Bar students are getting even worse at ethics, official report shows

Avatar photo

By Jonathan Ames on

If four-year trend continues, more than half of those on the BPTC are likely to fail ethics module at first go next year

Head in Hands

Bar students have continued to slide into a pit of unethical despair, figures from the body monitoring vocational course pass rates show.

The overall pass rate for the ethics module on the Bar Professional Training Course (BPTC) tumbled again last year — down to less than 57% from 65.5% the previous year.

Even more dramatic is the change over the last four years. In 2011-12, 85% of bar students managed to tell right from wrong at the first time of asking. But if the current trend continues, next year could see more than half of wannabe barristers having to re-sit the exam.

The depressing figures were revealed in this year’s report from the chairman to the Bar Standards Board’s central examinations board.

The official figures came just a month after hundreds of BPP Law School wannabe barristers unexpectedly failed the BPTC ethics module. At the time, both students and at least one senior BPTC academic claimed the exam questions were worded confusingly.

But the latest annual report also exposed disturbing figures regarding the ability of bar students to get their heads round other subjects crucial to the business of being a barrister.

Eight institutions offer the BPTC from 11 outposts across England and Wales. Of those 11, nine reported significantly drops in the pass rate on the criminal litigation module. Indeed, one unidentified institution — the report does not name and shame — saw its criminal litigation pass rate tumble by nearly 30%.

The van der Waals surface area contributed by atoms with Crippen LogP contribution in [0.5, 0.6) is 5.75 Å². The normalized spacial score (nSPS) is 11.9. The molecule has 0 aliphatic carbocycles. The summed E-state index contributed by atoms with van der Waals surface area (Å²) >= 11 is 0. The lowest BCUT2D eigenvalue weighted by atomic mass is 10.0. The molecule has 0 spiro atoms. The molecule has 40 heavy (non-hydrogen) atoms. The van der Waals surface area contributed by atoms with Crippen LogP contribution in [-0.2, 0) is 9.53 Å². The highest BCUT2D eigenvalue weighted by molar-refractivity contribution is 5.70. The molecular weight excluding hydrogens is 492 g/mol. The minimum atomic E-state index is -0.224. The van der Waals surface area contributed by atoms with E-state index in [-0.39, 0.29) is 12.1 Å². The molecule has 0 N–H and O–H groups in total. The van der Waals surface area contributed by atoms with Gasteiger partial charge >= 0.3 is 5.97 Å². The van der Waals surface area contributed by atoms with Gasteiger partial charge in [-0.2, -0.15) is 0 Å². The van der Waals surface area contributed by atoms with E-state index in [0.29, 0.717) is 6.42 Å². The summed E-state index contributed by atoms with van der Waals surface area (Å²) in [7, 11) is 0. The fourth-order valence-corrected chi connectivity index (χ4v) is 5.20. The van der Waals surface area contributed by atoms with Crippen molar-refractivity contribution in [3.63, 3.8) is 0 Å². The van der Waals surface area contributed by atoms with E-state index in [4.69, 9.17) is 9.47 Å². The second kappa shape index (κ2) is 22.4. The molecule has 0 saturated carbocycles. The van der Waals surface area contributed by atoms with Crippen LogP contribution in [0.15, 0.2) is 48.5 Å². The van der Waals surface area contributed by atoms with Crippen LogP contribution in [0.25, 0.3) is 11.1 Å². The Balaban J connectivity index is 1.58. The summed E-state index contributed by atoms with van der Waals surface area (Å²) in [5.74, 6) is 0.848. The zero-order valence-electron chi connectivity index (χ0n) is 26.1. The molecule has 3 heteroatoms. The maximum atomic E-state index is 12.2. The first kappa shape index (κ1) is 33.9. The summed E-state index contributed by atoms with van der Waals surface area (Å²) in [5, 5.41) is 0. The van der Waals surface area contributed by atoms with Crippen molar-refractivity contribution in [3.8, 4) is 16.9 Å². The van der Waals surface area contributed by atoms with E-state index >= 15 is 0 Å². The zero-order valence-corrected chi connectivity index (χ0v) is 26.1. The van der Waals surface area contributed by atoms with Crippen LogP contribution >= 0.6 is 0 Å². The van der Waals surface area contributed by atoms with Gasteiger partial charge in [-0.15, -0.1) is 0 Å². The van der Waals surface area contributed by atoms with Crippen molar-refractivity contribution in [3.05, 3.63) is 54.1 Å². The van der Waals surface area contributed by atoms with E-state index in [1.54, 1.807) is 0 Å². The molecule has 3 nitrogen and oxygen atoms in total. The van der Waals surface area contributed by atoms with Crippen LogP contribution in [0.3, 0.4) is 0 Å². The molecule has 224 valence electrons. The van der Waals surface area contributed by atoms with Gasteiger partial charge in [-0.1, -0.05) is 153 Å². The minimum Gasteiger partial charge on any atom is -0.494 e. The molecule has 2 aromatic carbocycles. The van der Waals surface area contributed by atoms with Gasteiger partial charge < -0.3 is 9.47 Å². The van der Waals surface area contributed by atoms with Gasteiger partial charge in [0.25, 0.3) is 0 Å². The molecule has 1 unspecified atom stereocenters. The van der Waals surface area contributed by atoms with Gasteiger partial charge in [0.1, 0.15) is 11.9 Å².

First sit changes in provider pass rate 2013/14 vs 2014/15


Crime and ethics were not the only concerns. The BPTC institutions produced marginally better results in relation to civil litigation pass rates — but nonetheless, five of the 11 still reported percentage drops varying from about 12% down to 1%.

In the report, the BSB highlighted students’ poor knowledge of criminal law across nine of 11 centres. “The decline across nine providers in the performance in criminal litigation is disappointing,” it said with delicate understatement.

Reacting to the chairman’s report, a BSB spokesperson pointed out that “this is the first year the professional ethics examination has been based on the new handbook”. While the Bar Council, which represents the profession, declined to comment on the plunging pass rates.

Read the report in full below:

Central Examination Board Report August 2015


Official survey: bar students are rubbish at ethics [Legal Cheek]